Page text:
Communications lead at MIRI. Unless otherwise indicated, my posts and comments here reflect my own views, and not necessarily my employer's.
I agree with this post.
May be useful to include in the review with some of the comments, or with a postmortem and analysis by Ben (or someone).
I don't think the discussion stands great on its own, but it may be helpful for:
Seems like a good starting point for discussion. Researchers need to have some picture of what AI alignment is "for," in order to think about what research directions look most promising.
I want to see more attempts to answer this question. Also related to another post I nominated: https://www.lesswrong.com/posts/PKy8NuNPknenkDY74/soft-takeoff-can-still-lead-to-decisive-strategic-advantage
I'm not a slow-takeoff proponent, and I don't agree with everything in this post; but I think it's asking a lot of the right questions and introducing some useful framings.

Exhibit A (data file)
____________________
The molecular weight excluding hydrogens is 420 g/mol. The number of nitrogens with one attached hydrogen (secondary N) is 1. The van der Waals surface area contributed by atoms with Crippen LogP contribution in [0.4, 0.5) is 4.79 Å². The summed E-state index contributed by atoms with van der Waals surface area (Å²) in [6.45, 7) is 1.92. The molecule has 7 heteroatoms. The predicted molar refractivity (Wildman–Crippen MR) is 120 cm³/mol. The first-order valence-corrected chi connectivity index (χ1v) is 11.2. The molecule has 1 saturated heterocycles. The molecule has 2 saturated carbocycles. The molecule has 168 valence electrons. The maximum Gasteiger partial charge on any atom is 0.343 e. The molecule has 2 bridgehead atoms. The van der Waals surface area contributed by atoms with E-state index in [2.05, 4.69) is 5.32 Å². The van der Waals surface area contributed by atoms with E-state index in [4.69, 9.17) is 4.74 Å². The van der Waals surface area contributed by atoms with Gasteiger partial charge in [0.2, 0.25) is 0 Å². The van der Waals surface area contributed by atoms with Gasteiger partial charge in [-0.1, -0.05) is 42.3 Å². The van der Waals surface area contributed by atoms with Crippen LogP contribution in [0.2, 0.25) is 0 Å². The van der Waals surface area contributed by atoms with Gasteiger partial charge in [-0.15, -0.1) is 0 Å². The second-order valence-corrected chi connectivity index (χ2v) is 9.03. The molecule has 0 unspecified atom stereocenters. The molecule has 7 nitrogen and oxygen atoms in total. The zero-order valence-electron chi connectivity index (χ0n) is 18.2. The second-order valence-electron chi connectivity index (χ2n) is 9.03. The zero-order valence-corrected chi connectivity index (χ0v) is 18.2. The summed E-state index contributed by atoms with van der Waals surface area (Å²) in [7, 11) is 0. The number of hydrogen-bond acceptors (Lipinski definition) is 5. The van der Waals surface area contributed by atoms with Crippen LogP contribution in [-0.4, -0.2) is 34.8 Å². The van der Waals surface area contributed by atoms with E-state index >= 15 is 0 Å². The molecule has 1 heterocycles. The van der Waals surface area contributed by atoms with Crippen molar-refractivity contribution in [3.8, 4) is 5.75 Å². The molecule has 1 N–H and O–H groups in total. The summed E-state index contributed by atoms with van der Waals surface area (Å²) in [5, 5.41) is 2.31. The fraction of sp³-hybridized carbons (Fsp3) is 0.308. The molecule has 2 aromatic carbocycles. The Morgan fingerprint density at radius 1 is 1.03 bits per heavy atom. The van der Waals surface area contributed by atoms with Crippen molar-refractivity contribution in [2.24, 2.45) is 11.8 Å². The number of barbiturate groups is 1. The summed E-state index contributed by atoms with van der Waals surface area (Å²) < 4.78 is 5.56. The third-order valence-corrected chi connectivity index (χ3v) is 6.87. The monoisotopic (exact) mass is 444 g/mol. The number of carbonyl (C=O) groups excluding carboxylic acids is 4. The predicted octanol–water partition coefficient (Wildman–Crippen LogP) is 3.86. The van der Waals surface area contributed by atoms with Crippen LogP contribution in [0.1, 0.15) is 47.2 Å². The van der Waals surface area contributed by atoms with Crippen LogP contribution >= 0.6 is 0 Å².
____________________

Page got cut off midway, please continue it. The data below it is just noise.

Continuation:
I've added the section-2 definitions above to https://www.lesswrong.com/posts/kLLu387fiwbis3otQ/cartesian-frames-definitions.
And now I've made a LW post collecting most of the definitions in the sequence so far, so they're easier to find: https://www.lesswrong.com/posts/kLLu387fiwbis3otQ/cartesian-frames-definitions
I'm collecting most of the definitions from this sequence on one page, for easier reference: https://www.lesswrong.com/posts/kLLu387fiwbis3otQ/cartesian-frames-definitions
For my personal use when I was helping review Scott's drafts, I made some mnemonics (complete with silly emojis to keep track of the small Cartesian frames and operations) here: https://docs.google.com/drawings/d/1bveBk5Pta_tml_4ezJ0oWiq-qudzgnsRlfbGJgZ1qv4/.
(Also includes my crude visualizations of morphism composition and homotopy equivalence to help those concepts stick better in my brain.)